Grassley to Justice Dept.: Disabled Public Safety Officers Deserve Answers on Benefits
Mar 20, 2019
WASHINGTON – Senator Chuck Grassley of Iowa is renewing scrutiny of a federal program created to support law enforcement officers disabled or killed in the line of duty. The Public Safety Officers Benefits Program has been marked by delayed and inconsistent responses to officers and their families seeking disability or death benefits.
In a letter to Attorney General Barr, Grassley is raising concern that a lack of formal guidelines for adjudicators could be leading to inconsistent findings when processing disability claims. Stringent Justice Department regulations also further limit access to disability benefits for officers even if they were permanently disabled in the line of duty. In some instances, permanently-disabled officers were denied benefits because they temporarily earned nominal wages for part-time work or were able to do work around the home for no financial benefit.
Grassley has previously raised concerns about long waits for families seeking responses to death benefit claims. Legislation he introduced to address the wait times was signed into law in 2017.
Text of Grassley’s letter follows:
March 18, 2019
VIA ELECTRONIC TRANSMISSION
The Honorable William Barr
U.S. Department of Justice
Washington, D.C. 20530
Dear Attorney General Barr:
I write to express my concern with Department of Justice (DOJ) management of the Public Safety Officers Benefit Program (PSOB). According to several public safety officers, application of the program’s very stringent requirements is leading to uncertainty and unfair results.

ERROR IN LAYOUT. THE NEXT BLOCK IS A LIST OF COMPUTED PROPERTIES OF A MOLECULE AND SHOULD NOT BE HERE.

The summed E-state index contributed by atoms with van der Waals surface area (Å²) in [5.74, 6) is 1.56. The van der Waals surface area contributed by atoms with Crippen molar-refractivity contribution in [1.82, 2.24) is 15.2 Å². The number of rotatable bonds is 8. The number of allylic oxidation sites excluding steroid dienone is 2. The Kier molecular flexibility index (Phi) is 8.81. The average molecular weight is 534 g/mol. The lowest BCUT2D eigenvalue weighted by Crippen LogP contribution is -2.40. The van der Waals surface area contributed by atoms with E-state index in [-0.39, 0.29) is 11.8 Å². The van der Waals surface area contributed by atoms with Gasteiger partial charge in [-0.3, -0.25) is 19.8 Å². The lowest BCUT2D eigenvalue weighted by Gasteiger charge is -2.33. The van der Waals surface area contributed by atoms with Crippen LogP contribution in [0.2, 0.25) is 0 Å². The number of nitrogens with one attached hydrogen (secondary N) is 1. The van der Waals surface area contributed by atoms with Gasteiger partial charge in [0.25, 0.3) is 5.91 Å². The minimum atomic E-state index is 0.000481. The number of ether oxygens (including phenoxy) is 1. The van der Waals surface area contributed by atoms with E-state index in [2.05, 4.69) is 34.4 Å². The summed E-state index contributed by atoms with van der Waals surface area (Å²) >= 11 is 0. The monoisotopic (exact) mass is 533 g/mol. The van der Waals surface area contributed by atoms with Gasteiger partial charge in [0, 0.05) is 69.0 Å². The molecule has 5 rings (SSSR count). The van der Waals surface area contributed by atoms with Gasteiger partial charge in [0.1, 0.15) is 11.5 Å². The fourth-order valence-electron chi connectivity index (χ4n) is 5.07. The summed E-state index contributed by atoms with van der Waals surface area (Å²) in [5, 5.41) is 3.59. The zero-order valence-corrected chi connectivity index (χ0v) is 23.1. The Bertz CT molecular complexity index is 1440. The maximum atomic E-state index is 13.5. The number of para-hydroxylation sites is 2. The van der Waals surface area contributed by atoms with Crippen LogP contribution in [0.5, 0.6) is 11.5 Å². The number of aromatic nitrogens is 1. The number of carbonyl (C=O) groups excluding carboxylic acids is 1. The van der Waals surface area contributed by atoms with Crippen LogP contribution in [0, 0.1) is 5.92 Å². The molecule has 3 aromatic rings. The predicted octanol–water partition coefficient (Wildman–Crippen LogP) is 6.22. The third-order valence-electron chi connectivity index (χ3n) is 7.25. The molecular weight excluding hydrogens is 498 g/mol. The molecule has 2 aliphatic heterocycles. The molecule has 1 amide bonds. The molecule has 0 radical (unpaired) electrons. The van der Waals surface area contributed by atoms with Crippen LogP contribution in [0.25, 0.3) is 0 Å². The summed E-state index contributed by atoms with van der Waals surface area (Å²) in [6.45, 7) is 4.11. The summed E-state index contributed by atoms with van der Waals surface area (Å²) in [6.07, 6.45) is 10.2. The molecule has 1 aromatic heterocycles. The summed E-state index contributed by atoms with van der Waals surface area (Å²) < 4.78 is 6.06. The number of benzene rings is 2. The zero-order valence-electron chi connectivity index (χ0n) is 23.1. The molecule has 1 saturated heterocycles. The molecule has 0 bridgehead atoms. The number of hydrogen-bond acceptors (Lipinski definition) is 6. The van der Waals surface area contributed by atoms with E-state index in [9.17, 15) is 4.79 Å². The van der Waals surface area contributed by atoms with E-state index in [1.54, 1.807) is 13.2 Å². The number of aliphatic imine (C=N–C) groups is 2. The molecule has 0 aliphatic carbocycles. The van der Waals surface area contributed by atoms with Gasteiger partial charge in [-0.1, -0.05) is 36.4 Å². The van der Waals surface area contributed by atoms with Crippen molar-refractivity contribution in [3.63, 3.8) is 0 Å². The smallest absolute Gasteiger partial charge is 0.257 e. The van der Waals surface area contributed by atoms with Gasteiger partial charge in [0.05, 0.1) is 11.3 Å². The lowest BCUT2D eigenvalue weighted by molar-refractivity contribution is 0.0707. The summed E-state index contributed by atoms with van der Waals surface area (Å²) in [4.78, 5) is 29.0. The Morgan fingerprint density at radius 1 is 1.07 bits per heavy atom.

First, I am troubled to learn that DOJ has not produced a claims manual to assist adjudicators in making consistent determinations when reviewing disability benefit claims. Claims manuals are used by government agencies and private businesses alike. They help remove ambiguity, establish uniform best practices, and ensure predictable results. The absence of such guidance could lead to dramatically different final determinations for similarly situated claimants.
Additionally, the stringent regulations promulgated by DOJ make it extremely difficult for public safety officers disabled in the line of duty to qualify for PSOB benefits. PSOB provides public safety officers who are killed or permanently disabled in the line of duty with a lump-sum award of $359,316. According to statute, a public safety officer is eligible for benefits if they have “become permanently and totally disabled,” as a result of a “catastrophic injury.” The statute further defines “catastrophic injury” as an injury which “permanently prevent[s] an individual from performing any gainful work.” DOJ subsequently issued regulations further defining “gainful work” as “full-or-part-time activity that actually is compensated or commonly is compensated.”
The lack of clear and reasonable guidance here can, and apparently has, led to absurd results. Public safety officers may be denied benefits if they are capable of performing any activity which is commonly compensated. In theory, for example, the simple act of washing family dishes in the controlled, safe environment of one’s own house could qualify as a commonly compensated role because a dishwasher is a commonly compensated position—in restaurants.